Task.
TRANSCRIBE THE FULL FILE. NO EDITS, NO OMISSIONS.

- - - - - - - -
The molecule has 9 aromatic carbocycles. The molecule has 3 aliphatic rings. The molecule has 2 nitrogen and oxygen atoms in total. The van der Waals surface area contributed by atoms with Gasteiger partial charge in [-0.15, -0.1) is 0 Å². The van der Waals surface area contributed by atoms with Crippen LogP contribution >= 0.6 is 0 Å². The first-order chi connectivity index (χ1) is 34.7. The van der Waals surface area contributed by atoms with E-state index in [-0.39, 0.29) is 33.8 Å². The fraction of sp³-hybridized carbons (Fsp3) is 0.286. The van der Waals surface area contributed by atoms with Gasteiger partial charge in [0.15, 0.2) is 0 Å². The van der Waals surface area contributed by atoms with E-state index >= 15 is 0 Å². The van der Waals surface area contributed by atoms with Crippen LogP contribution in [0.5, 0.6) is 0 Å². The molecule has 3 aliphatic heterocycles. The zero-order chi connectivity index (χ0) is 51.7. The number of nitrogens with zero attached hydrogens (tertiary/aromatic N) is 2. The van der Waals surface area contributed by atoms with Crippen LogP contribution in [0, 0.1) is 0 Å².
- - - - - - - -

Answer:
The molecule has 9 aromatic carbocycles. The molecule has 3 aliphatic rings. The molecule has 2 nitrogen and oxygen atoms in total. The van der Waals surface area contributed by atoms with Gasteiger partial charge in [-0.15, -0.1) is 0 Å². The van der Waals surface area contributed by atoms with Crippen LogP contribution >= 0.6 is 0 Å². The first-order chi connectivity index (χ1) is 34.7. The van der Waals surface area contributed by atoms with E-state index in [-0.39, 0.29) is 33.8 Å². The fraction of sp³-hybridized carbons (Fsp3) is 0.286. The van der Waals surface area contributed by atoms with Gasteiger partial charge in [0.15, 0.2) is 0 Å². The van der Waals surface area contributed by atoms with E-state index >= 15 is 0 Å². The van der Waals surface area contributed by atoms with Crippen LogP contribution in [0.5, 0.6) is 0 Å². The molecule has 3 aliphatic heterocycles. The zero-order chi connectivity index (χ0) is 51.7. The number of nitrogens with zero attached hydrogens (tertiary/aromatic N) is 2. The van der Waals surface area contributed by atoms with Crippen LogP contribution in [0, 0.1) is 0 Å².